Cardiovascular diseases (CVDs)—diseases that affect the heart and/or the blood vessels—are a leading cause of illness and death worldwide. In the United States, for example, the leading cause of death is coronary heart disease, a CVD in which narrowing of the heart's blood vessels by fatty deposits slows the blood supply to the heart and may eventually cause a heart attack (myocardial infarction, or MI); the third leading cause of death in the US is stroke, a CVD in which the brain's blood supply is interrupted. Environmental factors such as diet, physical activity, and smoking alter a person's risk of developing CVD. In addition, certain genetic variants (alterations in the DNA that forms the body's blueprint; DNA is packed into structures called chromosomes) alter the risk of developing CVD and are passed from parent to child. Thus, in CVD, as in most common diseases, both genetics and the environment play a role.
Why Was This Study Done?
Recent studies have identified several genetic variants that are associated with an increased risk of developing CVD. One of the most robust of these genetic associations is a cluster of single nucleotide polymorphisms (SNPs, differences in a single DNA building block) in a chromosomal region (locus) called 9p21. So far, this association has been mainly studied in European populations. Moreover, the interaction of this locus with environmental factors has not been extensively studied. A better understanding of how 9p21 variants affect CVD risk in people of different ethnicities and of the interaction between this locus and environmental factors could allow the development of targeted strategies for the prevention of CVD. In this study, the researchers investigate the association of 9p21 risk variants with CVD in people of different ethnicities and test for an interaction between this locus and environmental factors.
What Did the Researchers Do and Find?
The researchers assessed four 9p21 SNPs in people enrolled in the INTERHEART study, a global retrospective case-control study that investigated potential MI risk factors by comparing people who had had an acute non-fatal MI with similar people without heart disease. All four SNP risk variants increased the risk of MI by about a fifth. However, the effect of the SNPs on MI was influenced by the “prudent” diet pattern score of the INTERHEART participants, a score that includes fresh fruit and vegetable intake as recorded in food frequency questionnaires. That is, the risk of MI in people carrying SNP risk variants was influenced by their diet. The strongest interaction was seen with an SNP called rs2383206, but although rs2383206 carriers who ate a diet poor in fruits and vegetables had a higher risk of MI than people with a similar diet who did not carry this SNP, rs2383206 carriers and non-carriers who ate a fruit- and vegetable-rich diet had a comparable MI risk. Overall, the combination of the least “prudent” diet and two copies of the risk variant (human cells contain two complete sets of chromosomes) was associated with a two-fold increase in risk for MI in the INTERHEART study. Additionally, data collected in the FINRISK study, which characterized healthy individuals living in Finland at baseline and then followed them to see whether they developed CVD, revealed a similar interaction between diet and 9p21 SNPs.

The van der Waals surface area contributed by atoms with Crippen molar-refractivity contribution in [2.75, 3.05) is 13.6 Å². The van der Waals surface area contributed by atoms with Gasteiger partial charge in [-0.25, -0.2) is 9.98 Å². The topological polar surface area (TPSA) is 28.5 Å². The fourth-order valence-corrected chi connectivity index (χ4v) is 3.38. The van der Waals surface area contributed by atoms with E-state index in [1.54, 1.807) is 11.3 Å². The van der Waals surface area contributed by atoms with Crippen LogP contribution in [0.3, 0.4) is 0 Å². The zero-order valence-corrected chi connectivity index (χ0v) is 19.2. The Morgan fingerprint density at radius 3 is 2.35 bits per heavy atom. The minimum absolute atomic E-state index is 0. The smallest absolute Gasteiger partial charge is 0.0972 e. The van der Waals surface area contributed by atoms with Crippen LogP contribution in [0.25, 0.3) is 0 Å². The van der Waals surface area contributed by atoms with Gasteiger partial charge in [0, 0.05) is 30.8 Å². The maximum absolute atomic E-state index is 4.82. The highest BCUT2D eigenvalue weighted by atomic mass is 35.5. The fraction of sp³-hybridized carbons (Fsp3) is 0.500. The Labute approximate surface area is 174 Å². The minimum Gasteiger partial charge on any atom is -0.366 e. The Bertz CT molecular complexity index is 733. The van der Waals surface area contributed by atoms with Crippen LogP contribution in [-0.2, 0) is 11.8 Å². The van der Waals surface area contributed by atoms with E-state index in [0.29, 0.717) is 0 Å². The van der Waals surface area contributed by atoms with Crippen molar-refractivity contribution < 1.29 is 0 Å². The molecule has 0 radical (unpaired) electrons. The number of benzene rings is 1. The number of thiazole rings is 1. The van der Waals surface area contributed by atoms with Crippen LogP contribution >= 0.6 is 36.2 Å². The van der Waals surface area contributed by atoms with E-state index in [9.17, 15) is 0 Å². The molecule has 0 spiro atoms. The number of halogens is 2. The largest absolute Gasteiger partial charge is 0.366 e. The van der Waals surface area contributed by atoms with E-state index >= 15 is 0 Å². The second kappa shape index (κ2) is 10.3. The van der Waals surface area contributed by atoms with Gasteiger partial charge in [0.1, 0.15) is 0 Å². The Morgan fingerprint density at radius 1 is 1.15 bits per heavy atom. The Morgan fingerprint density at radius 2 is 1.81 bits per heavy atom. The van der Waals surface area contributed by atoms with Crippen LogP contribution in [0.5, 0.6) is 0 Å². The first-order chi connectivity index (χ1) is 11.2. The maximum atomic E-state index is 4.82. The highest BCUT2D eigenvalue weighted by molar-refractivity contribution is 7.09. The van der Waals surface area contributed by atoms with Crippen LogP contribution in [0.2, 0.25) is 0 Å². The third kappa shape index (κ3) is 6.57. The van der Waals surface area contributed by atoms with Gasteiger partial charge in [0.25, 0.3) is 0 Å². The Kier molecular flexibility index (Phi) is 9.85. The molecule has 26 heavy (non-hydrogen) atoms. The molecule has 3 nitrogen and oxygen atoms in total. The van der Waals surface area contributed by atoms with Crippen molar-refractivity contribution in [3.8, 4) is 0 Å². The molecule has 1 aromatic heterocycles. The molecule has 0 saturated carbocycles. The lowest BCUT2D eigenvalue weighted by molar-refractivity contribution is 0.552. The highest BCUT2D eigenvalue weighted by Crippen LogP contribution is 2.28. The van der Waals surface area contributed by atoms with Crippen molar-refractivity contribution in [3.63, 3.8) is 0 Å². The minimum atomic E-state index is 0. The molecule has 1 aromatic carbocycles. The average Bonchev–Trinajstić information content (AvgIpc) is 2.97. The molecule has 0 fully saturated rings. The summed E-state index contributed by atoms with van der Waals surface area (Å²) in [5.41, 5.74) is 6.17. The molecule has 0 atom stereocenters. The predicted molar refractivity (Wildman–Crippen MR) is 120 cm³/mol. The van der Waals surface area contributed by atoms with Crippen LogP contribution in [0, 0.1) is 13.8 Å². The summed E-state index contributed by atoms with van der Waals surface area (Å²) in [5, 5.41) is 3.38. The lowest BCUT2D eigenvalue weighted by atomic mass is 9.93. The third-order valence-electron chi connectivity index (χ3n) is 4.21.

What Do These Findings Mean?
These findings suggest that the risk of CVD conferred by chromosome 9p21 SNPs may be influenced by diet in multiple ethnic groups. Importantly, they suggest that the deleterious effect of 9p21 SNPs on CVD might be mitigated by consuming a diet rich in fresh fruits and vegetables. The accuracy of these findings may be affected by recall bias in the INTERHEART study (that is, some people may not have remembered their diet accurately) and by the small number of CVD cases in the FINRISK study. Nevertheless, these findings suggest that gene–environment interactions are important drivers of CVD, and they raise the possibility that a sound diet can mediate the effects of 9p21 SNPs.
Please access these websites via the online version of this summary at http://dx.doi.org/10.1371/journal.pmed.1001106.